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43 Percent of Egyptian Men Still Believe that Women Like Being Sexually Harassed: Report

43 Percent of Egyptian Men Still Believe that Women Like Being Sexually Harassed: Report

Archive photo of harassment in Egypt.

Not only has sexual harassment been one of Egypt’s most common and acute societal problems in recent years, but also it has become one of the most actively-discussed topics, including the motives of the harasser.

In a recent survey conducted by UN women and Promundo, a Brazilian organization campaigning for gender equality, it was revealed that about 43 percent of men in Egypt believe that women like the attention and they admire being sexually harassed. Moreover, 71 percent of Moroccan men agree with this theory.

Previous reports by national and international organizations suggested that more than 99 percent of Egyptian women have been subject to sexual harassment.

Although victim-blaming is a typical reaction to sexual harassment incidents in Egypt, it was peculiar when men voiced their take on the subject and clearly mentioned that women are excited by harassment. Their views can also be translated into “women like being physically violated, chased in the dark on their way home, hiding behind cars in the streets to escape their harassers, or women would rather live off fear and doubt instead of actual jobs”.

Alia Soliman, the Communications Manager at HarrasMap, spoke to Egyptian Streets about the study and the sexual harassment phenomenon in Egypt in general that keeps on exacerbating over the years.

Soliman says that prior to 2010, media referred to sexual harassment as “catcalling”. It sort of depicted the issue as something simple and common.

“There is a wide social acceptance of the issue, it is often met with negativity because people see it a lot. They forget, however, that it is a crime punishable by law,” says Soliman

“Hence, people may try to justify the actions they usually see on the streets. They start to blame girls and cite tight clothes as the reason, or even say that girls who eat in public want to be harassed,” adds Soliman.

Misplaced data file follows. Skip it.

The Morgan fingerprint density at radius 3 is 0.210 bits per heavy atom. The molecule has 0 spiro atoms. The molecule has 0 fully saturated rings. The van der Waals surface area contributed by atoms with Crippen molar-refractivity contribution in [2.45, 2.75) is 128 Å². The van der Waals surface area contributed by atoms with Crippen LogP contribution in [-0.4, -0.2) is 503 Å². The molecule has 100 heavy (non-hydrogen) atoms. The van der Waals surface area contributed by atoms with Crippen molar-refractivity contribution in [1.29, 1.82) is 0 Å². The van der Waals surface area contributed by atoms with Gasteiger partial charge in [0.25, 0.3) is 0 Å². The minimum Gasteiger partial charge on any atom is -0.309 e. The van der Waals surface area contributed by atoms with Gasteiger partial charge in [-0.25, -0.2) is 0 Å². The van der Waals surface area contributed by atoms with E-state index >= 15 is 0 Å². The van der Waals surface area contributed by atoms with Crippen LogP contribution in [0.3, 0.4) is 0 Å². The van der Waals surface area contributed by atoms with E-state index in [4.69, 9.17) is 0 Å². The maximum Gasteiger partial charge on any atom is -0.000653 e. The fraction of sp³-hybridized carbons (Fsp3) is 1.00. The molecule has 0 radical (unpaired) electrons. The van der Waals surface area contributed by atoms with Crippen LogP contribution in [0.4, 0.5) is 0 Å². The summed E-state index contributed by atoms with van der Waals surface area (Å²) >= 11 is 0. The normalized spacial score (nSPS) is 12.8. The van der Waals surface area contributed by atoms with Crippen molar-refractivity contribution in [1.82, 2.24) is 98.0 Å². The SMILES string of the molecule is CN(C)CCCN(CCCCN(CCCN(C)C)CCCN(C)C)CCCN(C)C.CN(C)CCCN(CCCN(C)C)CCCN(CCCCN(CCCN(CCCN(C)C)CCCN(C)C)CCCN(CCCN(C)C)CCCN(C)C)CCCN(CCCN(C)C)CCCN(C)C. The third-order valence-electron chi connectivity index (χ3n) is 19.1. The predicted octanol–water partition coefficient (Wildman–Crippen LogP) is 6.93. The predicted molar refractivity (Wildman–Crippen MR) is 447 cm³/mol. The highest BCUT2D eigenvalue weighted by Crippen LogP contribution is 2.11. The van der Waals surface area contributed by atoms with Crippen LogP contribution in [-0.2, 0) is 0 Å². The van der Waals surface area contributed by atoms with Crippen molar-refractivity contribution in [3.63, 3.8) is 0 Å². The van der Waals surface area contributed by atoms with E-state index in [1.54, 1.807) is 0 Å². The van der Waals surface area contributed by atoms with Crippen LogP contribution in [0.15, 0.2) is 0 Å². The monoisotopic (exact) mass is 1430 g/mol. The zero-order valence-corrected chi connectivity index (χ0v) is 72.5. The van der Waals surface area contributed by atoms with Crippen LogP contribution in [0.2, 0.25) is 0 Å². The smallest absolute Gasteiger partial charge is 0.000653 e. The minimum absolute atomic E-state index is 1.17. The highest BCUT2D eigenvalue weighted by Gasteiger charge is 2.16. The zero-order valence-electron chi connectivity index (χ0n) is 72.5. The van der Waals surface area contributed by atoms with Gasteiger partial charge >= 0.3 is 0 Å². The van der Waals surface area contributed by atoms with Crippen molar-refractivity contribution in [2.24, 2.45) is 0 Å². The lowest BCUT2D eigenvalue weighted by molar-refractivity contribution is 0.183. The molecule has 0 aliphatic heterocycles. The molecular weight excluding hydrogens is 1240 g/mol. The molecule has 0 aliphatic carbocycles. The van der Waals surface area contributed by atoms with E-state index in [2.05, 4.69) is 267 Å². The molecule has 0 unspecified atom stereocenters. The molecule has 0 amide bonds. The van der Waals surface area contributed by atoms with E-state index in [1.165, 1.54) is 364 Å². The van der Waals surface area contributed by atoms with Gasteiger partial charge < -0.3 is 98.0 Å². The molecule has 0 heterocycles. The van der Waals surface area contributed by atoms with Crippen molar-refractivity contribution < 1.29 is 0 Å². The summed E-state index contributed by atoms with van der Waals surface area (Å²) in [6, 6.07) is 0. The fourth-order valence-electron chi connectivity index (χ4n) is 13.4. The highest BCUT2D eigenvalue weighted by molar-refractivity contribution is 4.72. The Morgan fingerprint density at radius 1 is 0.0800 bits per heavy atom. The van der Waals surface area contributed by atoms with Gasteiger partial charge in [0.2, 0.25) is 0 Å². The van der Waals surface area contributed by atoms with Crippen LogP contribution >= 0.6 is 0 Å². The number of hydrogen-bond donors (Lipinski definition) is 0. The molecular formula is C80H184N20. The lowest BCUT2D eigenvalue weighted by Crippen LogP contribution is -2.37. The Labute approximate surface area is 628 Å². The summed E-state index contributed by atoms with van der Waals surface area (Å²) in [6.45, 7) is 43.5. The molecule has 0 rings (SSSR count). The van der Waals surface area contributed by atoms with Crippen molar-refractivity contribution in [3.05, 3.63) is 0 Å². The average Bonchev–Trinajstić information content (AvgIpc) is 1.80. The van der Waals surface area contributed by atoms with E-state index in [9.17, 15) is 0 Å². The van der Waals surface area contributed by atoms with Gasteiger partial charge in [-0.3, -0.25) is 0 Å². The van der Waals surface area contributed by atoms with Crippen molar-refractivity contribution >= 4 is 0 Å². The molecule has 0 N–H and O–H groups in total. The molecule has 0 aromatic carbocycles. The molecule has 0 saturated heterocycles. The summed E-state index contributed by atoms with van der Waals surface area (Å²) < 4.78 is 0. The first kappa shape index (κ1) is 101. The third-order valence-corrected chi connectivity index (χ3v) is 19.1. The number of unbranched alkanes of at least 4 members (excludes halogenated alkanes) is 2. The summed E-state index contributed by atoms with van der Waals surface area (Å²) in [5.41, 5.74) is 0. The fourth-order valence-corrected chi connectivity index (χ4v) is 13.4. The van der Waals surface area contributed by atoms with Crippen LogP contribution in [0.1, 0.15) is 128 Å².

Soliman believes that people have been blaming girls for too long; as a result, they turned passive when witnessing harassment cases that happen in front of them. Soliman adds that men believe, to an extent, that women and girls are happy and content when they are subject to sexual harassment.

“Besides the blaming, they start to create excuses for harassers, including poverty and not being able to get married, and because they have sexual needs,” says Soliman.

“But if this is true, why do managers sexually harass their employees, why do married people harass?” Soliman wonders.

Soliman firmly supports the right of women and girls to know the different types of harassment they are subject to and the legal actions they can take against their harassers.

Sexual harassment is not only limited to touching, but verbal harassment, electronic and several other violations are classified as harassment and punishable by the terms of the law as well.

However, Soliman concludes by saying that now women and girls are more bold and courageous to talk about their encounters with harassment. They may even speak up on social media even though they know they may be criticized.

According to the report that interviewed about 10,000 people from the Middle East, both men and women, 64 percent of Egyptian men admitted that they harassed women. Furthermore, the vast majority of the surveyed blame women for sexual harassment.

The report is the first time that Promundo touches upon the sexual harassment topic from a male point of view.

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